It was towards the end of these nights that at about 05:30-06:00 I would spot a plum-coloured Aston Martin with dark tinted windows arriving at the gates and being allowed in. Having asked the appropriate questions of the appropriate people I found out that the driver of the car was none other than Elton John's  mum. It seems she had been a cleaner at the camp for a number of years and enjoyed her job so much she didn't want to give it up even though her son was becoming a big name. She only lived a few miles away so I guess Elton was happy for her to use his car when he was away or had no need of it.

I have to say I quite liked Elton John as a musician and entertainer, but went off him a bit when he became a "syrup"-wearing diva. Gosh, there I go, name dropping again.

So after about eighteen months of Oceanography I was moved to the 'Fleet Weather Centre' located underground in the huge, bomb proof bunker. I was to take over the management of a Watch (shift/team) due to a vacancy. All other Watch's were managed by Petty Officers, whilst I was only a Leading Airman (MET), the youngest my branch had ever had, but I'd just have to do.

The department was run by Lt Cdr Obnoxious-Bully, a vile man, who treated the naval ratings in his charge like shit on his shoes. I'm sure he had not approved of my taking up that position and was keen to see me crash and burn. He even assigned  'Scouse' to my watch, a guy who others seemed to have a problem working with, or he with they, I'm not sure which. What a character that guy was.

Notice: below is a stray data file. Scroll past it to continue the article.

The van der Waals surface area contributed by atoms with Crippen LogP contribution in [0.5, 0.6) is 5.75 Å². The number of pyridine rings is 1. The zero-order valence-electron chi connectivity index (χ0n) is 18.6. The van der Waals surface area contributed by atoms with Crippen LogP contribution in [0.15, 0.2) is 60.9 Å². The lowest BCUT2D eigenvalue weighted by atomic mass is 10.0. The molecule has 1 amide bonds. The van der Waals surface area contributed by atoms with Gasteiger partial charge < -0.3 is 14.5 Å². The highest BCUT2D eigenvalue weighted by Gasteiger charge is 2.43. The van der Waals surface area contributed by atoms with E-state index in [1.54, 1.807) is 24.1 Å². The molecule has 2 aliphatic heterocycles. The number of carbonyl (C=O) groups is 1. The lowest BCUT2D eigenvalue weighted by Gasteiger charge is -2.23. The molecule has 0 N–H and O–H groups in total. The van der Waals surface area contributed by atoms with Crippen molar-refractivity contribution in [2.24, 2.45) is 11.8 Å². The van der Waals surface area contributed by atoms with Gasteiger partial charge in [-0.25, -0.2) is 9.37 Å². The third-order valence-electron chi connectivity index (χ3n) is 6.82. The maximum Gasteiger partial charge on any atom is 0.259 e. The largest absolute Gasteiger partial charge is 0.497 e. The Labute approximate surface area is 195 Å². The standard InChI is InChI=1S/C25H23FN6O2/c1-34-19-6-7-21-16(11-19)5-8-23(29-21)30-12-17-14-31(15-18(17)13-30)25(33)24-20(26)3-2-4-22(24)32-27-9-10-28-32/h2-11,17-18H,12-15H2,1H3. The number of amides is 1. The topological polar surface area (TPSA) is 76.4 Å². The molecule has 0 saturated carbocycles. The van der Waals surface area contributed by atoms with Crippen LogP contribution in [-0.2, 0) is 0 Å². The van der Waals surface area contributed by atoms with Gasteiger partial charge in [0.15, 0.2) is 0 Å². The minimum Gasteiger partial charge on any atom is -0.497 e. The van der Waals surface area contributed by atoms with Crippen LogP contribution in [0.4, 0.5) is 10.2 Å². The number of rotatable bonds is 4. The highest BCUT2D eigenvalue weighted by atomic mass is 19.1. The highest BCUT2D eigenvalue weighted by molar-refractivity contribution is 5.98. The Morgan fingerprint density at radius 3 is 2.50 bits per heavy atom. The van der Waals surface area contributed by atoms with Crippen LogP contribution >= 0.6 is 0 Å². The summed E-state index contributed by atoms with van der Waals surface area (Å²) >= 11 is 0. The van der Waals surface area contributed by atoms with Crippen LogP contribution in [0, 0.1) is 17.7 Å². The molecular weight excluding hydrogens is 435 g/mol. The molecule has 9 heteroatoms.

As I've said before the camp was made up of both RAF and Navy personnel and we all rubbed along fairly well. However I remember one night in the club, a few of us were sat around having a drink when an airman stood in front of a seated 'Scouse' giving him some verbal I just remember watch Scouse take his almost full pint of beer from his lips and extend that arm to one side, whilst the other, quick as a flash pulled the airman down to him by his tie and give him a head butt, before letting him fall backwards. Blood everywhere, whilst Scouse put his pint back to his lips without a word spoken or a drop spilled. I tell you, that man turned GBH in to an artform.